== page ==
Options for exiting your business voluntarily are limited only by the imagination of the buyer, the seller, and their advisors.
In broad terms, you can simply wind up operations and sell off your assets, or you can sell your business as a going concern privately or via a public offering. The values realized, complexity, and processes used vary widely within each of these three basic models:
This means ceasing operations, paying all outstanding debts, and selling all assets piecemeal. This can generally be done simply and quickly, unless there are complicated legal arrangements to be untangled.
Liquidation usually yields lower returns than selling an operating business, because nothing is realized for intangible assets such as client lists, goodwill, reputation, and future earnings potential. Unfortunately, it may be the only practical strategy if the owner hasn't done any preparation for an orderly sale of the business.
It may not be possible to find a buyer willing to carry on the business if client relationships and sales are largely dependent on the current owner's direct involvement. This is often the only option for advisory practices owned by sole practitioners, unless arrangements can be made to transition client relationships to someone else's similar practice, selling a client list in the process.
Also read: The Ultimate Business
It may also make sense to liquidate your business if it is only marginally profitable but the assets are relatively valuable. The valuable assets can then be redeployed more profitably.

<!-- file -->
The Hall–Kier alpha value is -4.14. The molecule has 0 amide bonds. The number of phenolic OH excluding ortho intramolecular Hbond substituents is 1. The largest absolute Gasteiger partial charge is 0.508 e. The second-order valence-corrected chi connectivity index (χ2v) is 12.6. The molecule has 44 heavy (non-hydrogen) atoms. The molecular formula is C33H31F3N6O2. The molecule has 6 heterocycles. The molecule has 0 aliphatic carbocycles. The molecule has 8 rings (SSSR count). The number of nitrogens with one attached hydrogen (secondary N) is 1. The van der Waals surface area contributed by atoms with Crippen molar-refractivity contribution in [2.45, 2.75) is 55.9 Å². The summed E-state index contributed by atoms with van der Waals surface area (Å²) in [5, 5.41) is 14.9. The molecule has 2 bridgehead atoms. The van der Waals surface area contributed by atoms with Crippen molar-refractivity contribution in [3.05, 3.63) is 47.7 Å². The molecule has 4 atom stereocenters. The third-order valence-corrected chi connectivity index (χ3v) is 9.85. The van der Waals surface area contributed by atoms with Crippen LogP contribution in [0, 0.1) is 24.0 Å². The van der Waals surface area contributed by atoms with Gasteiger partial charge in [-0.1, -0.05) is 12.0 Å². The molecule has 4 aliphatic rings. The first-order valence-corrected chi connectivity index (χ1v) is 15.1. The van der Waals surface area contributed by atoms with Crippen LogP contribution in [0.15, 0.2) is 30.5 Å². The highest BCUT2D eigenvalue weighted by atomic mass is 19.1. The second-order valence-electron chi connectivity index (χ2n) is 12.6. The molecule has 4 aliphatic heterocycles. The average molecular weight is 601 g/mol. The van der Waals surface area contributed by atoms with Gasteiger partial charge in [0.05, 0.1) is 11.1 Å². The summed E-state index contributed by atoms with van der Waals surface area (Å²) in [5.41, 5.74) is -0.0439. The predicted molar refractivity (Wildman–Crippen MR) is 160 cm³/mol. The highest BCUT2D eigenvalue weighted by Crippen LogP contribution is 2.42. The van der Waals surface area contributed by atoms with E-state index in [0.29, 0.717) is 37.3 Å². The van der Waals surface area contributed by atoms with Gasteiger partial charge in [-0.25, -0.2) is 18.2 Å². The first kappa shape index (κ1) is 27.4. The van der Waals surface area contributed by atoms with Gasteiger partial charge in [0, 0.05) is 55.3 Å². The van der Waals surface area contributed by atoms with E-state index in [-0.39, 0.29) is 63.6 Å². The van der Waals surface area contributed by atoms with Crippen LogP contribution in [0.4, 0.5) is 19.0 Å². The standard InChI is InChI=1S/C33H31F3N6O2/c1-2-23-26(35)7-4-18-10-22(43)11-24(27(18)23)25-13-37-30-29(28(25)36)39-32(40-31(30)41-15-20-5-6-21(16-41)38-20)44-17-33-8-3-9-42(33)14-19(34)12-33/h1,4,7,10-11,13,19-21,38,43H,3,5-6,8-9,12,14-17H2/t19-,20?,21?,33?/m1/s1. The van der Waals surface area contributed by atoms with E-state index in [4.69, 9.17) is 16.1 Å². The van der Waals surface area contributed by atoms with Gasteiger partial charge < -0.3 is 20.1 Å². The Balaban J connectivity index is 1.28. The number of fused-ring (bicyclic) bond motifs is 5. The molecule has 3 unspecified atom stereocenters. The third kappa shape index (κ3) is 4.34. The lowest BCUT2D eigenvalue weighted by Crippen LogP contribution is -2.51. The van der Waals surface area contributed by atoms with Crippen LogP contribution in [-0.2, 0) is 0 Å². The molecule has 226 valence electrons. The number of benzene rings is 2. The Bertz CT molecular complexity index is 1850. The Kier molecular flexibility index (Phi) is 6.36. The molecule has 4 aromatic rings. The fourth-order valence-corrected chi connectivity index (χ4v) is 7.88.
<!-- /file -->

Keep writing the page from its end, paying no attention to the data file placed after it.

Although often thought of as inexpensive, liquidation can be costly, depending on the business complexity and marketability of the assets. Finally, remember that liquidation means that all employees lose their jobs and all business arrangements are severed.
Sell the Business Privately
Most businesses as sold as going concerns, through private sales. These are often implemented gradually, where the owners transition through one or more intermediate ownership levels and roles before fully retiring. This is often referred to as a "restructure and remain" strategy.
All private sales that occur gradually should be protected by contingency plans, to protect the seller's interests in the event the new owners default on their payment obligations to the seller. This could involve insurance, or even the right for the seller to resume control in the event of default.
There is no clear best model of private sale that generally allows the seller to realize maximum value. Properly implemented, any of the models below can be effective.Sell to family members.
Sell to co-owners.
Sell to employees.
Sell the Business Publicly.
Selling the company through an initial public offering (IPO) often yields the highest returns to the seller, with most funds provided to the seller directly at the time of sale. But, it is only suited to high-growth companies with high values.
The company will be significantly transformed, in that the legal requirements for disclosure and compliance with security regulations will open the company up to more public and competitor scrutiny than when it was privately held. An IPO is also expensive, with the process often costing 25% or more of company value.